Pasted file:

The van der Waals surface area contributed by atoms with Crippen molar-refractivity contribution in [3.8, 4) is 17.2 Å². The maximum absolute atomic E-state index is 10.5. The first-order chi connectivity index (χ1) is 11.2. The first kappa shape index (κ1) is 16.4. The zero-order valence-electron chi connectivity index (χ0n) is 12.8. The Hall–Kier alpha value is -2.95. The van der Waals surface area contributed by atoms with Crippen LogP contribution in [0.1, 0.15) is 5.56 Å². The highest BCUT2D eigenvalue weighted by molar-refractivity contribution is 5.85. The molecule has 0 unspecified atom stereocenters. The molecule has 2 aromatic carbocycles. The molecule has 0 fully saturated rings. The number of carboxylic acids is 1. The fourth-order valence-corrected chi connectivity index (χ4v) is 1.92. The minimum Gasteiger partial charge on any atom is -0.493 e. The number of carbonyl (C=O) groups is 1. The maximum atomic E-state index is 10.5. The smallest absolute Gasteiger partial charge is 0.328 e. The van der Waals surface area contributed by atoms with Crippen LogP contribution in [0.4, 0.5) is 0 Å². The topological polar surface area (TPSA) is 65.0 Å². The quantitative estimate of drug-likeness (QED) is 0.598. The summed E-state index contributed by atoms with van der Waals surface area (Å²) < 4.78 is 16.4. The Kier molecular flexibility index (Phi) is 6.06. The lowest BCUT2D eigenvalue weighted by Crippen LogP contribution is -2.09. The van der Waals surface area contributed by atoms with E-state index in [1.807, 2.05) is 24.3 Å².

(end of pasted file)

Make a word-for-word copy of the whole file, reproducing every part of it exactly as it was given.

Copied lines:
The van der Waals surface area contributed by atoms with Crippen molar-refractivity contribution in [3.8, 4) is 17.2 Å². The maximum absolute atomic E-state index is 10.5. The first-order chi connectivity index (χ1) is 11.2. The first kappa shape index (κ1) is 16.4. The zero-order valence-electron chi connectivity index (χ0n) is 12.8. The Hall–Kier alpha value is -2.95. The van der Waals surface area contributed by atoms with Crippen LogP contribution in [0.1, 0.15) is 5.56 Å². The highest BCUT2D eigenvalue weighted by molar-refractivity contribution is 5.85. The molecule has 0 unspecified atom stereocenters. The molecule has 2 aromatic carbocycles. The molecule has 0 fully saturated rings. The number of carboxylic acids is 1. The fourth-order valence-corrected chi connectivity index (χ4v) is 1.92. The minimum Gasteiger partial charge on any atom is -0.493 e. The number of carbonyl (C=O) groups is 1. The maximum atomic E-state index is 10.5. The smallest absolute Gasteiger partial charge is 0.328 e. The van der Waals surface area contributed by atoms with Crippen LogP contribution in [0.4, 0.5) is 0 Å². The topological polar surface area (TPSA) is 65.0 Å². The quantitative estimate of drug-likeness (QED) is 0.598. The summed E-state index contributed by atoms with van der Waals surface area (Å²) < 4.78 is 16.4. The Kier molecular flexibility index (Phi) is 6.06. The lowest BCUT2D eigenvalue weighted by Crippen LogP contribution is -2.09. The van der Waals surface area contributed by atoms with E-state index in [1.807, 2.05) is 24.3 Å².